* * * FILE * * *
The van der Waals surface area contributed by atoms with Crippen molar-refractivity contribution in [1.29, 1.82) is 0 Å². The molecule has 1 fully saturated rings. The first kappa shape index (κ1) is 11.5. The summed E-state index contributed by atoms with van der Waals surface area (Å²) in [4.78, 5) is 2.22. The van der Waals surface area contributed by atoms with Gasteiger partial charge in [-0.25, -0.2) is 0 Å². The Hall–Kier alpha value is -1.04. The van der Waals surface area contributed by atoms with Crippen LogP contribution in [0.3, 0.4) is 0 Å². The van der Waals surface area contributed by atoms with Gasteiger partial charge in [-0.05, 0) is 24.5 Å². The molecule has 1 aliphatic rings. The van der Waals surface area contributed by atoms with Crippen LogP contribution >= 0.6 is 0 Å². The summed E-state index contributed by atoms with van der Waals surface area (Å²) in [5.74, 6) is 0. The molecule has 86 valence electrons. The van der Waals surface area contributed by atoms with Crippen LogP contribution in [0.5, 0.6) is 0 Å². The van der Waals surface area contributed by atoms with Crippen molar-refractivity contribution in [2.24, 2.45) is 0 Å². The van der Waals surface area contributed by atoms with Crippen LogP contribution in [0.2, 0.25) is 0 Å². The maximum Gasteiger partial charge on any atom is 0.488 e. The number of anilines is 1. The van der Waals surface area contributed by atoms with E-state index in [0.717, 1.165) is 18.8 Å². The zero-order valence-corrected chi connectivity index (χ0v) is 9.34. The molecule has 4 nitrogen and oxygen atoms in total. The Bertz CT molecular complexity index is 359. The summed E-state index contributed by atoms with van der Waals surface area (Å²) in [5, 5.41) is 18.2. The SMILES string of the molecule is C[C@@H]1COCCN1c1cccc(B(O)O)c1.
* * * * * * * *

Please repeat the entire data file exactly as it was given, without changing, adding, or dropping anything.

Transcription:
The van der Waals surface area contributed by atoms with Crippen molar-refractivity contribution in [1.29, 1.82) is 0 Å². The molecule has 1 fully saturated rings. The first kappa shape index (κ1) is 11.5. The summed E-state index contributed by atoms with van der Waals surface area (Å²) in [4.78, 5) is 2.22. The van der Waals surface area contributed by atoms with Gasteiger partial charge in [-0.25, -0.2) is 0 Å². The Hall–Kier alpha value is -1.04. The van der Waals surface area contributed by atoms with Crippen LogP contribution in [0.3, 0.4) is 0 Å². The van der Waals surface area contributed by atoms with Gasteiger partial charge in [-0.05, 0) is 24.5 Å². The molecule has 1 aliphatic rings. The van der Waals surface area contributed by atoms with Crippen LogP contribution >= 0.6 is 0 Å². The summed E-state index contributed by atoms with van der Waals surface area (Å²) in [5.74, 6) is 0. The molecule has 86 valence electrons. The van der Waals surface area contributed by atoms with Crippen LogP contribution in [0.5, 0.6) is 0 Å². The van der Waals surface area contributed by atoms with Crippen molar-refractivity contribution in [2.24, 2.45) is 0 Å². The van der Waals surface area contributed by atoms with Crippen LogP contribution in [0.2, 0.25) is 0 Å². The maximum Gasteiger partial charge on any atom is 0.488 e. The number of anilines is 1. The van der Waals surface area contributed by atoms with E-state index in [0.717, 1.165) is 18.8 Å². The zero-order valence-corrected chi connectivity index (χ0v) is 9.34. The molecule has 4 nitrogen and oxygen atoms in total. The Bertz CT molecular complexity index is 359. The summed E-state index contributed by atoms with van der Waals surface area (Å²) in [5, 5.41) is 18.2. The SMILES string of the molecule is C[C@@H]1COCCN1c1cccc(B(O)O)c1.